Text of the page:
In 1990, in the middle of the Antarctic winter, Kristin Larson and a colleague left the warmth of McMurdo Station and set out on the Erebus Ice Tongue, a sliver of glacial ice flowing off the nearby volcano. It was 30 degrees below zero. She had been cooped up for months, so she and her partner rejoiced in the opportunity to throttle up their snow machines. Still, they stopped every 20 minutes to be sure that the sea ice was thick enough to support their 500-pound machines. At one check, many kilometers from shore, Larson’s ice auger went right through. They turned and raced back to solid land.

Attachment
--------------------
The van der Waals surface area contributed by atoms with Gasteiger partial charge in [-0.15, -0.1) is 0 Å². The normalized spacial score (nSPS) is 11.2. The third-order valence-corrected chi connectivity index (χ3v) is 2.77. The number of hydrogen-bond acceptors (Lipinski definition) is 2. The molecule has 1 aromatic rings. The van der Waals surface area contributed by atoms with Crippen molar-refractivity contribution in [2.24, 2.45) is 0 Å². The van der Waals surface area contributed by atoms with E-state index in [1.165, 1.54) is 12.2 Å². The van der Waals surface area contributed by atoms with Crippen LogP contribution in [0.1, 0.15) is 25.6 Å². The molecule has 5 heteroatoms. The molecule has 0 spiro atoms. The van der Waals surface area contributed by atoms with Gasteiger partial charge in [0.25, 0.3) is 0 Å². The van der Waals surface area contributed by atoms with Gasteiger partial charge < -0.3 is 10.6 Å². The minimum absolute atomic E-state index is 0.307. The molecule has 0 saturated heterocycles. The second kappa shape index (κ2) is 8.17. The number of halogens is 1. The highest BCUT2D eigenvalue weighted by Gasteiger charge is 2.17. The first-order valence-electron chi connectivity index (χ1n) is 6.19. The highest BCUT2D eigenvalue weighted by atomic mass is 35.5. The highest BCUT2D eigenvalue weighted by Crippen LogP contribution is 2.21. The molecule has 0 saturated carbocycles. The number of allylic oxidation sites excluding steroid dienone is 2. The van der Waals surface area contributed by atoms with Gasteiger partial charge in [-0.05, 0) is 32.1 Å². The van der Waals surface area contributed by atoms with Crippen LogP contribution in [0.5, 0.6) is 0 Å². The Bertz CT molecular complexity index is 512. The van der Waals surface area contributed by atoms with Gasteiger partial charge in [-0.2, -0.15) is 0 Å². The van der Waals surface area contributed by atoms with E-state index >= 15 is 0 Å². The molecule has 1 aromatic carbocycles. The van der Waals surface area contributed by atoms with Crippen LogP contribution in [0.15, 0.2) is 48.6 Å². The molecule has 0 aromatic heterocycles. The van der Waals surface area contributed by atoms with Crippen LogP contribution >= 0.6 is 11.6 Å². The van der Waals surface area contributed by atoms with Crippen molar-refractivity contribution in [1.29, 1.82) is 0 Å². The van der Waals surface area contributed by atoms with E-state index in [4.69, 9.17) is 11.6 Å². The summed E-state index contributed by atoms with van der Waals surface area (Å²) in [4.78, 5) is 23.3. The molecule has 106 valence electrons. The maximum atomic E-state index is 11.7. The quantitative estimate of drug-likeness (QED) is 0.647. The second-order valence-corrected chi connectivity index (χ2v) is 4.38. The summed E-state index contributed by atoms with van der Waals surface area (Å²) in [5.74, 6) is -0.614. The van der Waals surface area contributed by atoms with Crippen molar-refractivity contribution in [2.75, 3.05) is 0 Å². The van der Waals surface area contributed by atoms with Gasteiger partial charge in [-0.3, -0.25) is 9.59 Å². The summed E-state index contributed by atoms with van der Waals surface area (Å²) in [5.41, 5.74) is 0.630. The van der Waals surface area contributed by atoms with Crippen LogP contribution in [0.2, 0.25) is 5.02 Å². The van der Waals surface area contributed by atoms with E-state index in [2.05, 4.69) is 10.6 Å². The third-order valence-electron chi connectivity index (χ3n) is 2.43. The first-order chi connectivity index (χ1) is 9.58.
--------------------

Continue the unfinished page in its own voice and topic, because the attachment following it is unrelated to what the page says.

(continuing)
It was the closest she came to dying during her eight years working as a scientist amid the ice, penguins and general otherworldliness of the globe’s most forbidding continent. Armed with degrees in molecular physiology and marine biology, she went to Antarctica in 1988 because “it was the wildest place to go.” She wasn’t disappointed.

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